And then there’s the real stuff. I just did an exercise in the “Non-Reading” course I have been doing with Camelia Elias for the past couple years, called “Urgent and Significant.” Oftentimes, what is urgent, such as answering that email or paying that bill, is not significant. That’s what this reminds me of. The stuff above needs to be done, but is not significant. Of course, losing my dad is. Then there is the daily wound care for my partner. I’m surprised to find that my close friends are not aware I still do that daily. They assumed, since he’s been out of the hospital for two years, that he was healed. Nope. Pressure wounds are motherfuckers. This is something that affects the quality of life for both of us, and has for the past few years. We always must take that into consideration when going anywhere, for any extended period of time. He’s not advised to sit in his wheelchair for more than two hours at a time, but obviously he would have no quality of life if that advice was strictly adhered to. We must find a balance. And we do. This is significant.
There’s that thing called arthritis, which I have. “Age-appropriate osteoarthritis,” as my old doctor told me. I played a show with my new-ish Motörhead tribute band, Motördead, last weekend, which was killer. This was the first show I remember ever playing where I felt it necessary to take steps to help ensure that my arthritis didn’t affect my guitar playing too much. No nightshades. Turmeric capsules. Ibuprofen. Gloves. One more “thing” to think about. But damn, playing is so rewarding.
Photo by Paul Koudounaris
So now we finally get to the part that was my intention to write about. Things. After all these other “things” that I needed to unload have been unloaded. Thank you for hearing me out.
Now, if you know me and/or my art, you know that I am not a minimalist. I like things. A lot. And then sometimes I feel bogged down by things. Sometimes I even feel it physically. I wake up in the middle of the night, feeling all these things talking to me. Some self-help gurus will tell you to get rid of things. Lightening the load will help. I’ve done that, and sometimes there is relief when the things that are removed are no longer “sparking joy,” in the words of Marie Kondo. And sometimes there is regret. The reason why I love Marie Kondo is that, contrary to popular belief, she doesn’t push the notion of minimalism. She never tells you how much “stuff” you should have. She only says that you should get rid of it if it doesn’t serve a purpose or spark joy. And sometimes that simply has to do with placement. There are things that I’ve found in my home that no longer serve a purpose there, but when moved to my art studio, suddenly spark joy with the potential they bring to a new assemblage piece. Shifting and movement can create energy.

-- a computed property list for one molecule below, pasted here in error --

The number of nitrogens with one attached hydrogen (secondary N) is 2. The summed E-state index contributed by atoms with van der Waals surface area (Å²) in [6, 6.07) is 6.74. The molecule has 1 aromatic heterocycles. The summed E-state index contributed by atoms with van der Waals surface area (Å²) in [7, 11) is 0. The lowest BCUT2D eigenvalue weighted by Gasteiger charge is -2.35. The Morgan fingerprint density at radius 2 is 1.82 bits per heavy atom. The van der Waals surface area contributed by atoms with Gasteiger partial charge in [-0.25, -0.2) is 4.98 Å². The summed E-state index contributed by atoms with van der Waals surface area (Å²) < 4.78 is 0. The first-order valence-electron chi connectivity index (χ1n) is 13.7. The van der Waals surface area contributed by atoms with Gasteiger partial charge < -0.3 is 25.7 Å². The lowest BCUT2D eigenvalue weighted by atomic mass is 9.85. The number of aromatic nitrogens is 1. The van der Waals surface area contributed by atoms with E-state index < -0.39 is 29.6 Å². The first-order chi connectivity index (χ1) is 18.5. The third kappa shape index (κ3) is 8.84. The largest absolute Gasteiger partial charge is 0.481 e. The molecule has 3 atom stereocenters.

I had a moment recently where I felt the power of history in objects. It really hit me hard, out of the blue. And I appreciated it. I needed that message. Because I believed it to be true, but belief is really not important. In fact, it’s pretty meaningless. I mean, if this past year of people saying asinine things like, “I don’t believe in COVID” has taught us anything, I think the notion that “belief” holds weight has been shattered. Anyway, I got the message last week that this feeling about objects was true. I felt it in the core of my being. I felt objects vibrate. I heard loud and clear that part of my job as an assemblage artist is to honor that history, and to keep objects that I love, whether they are used in my art or kept in my home. I love my things.
I remember when I was in art school, one of my assignments was to interview a working artist. I chose someone I knew, a sculptor named Neil Berstein. At that time, he was making welded metal sculptures primarily from building wreckages. He told me that he felt that these pieces of metal that he salvaged from buildings already had a certain integrity within them due to the nature of their past. That struck a chord with me and still does.
I recently discovered an artist on IG named Laurie Beth Zuckerman who makes incredible altars. Like, over-the-top altars, all over her home. She makes me look like a minimalist, if that’s possible! Ancestor altars for her late mother and father, altars for orphaned dolls, altars centered around a beautiful antique piesafe (did you know that was a thing?), dripping with beads and crosses and ornate frames. She says that she has begun exhibiting them, as well. Which made me realize, I can do that, too. I’ve been incredibly inspired by her images.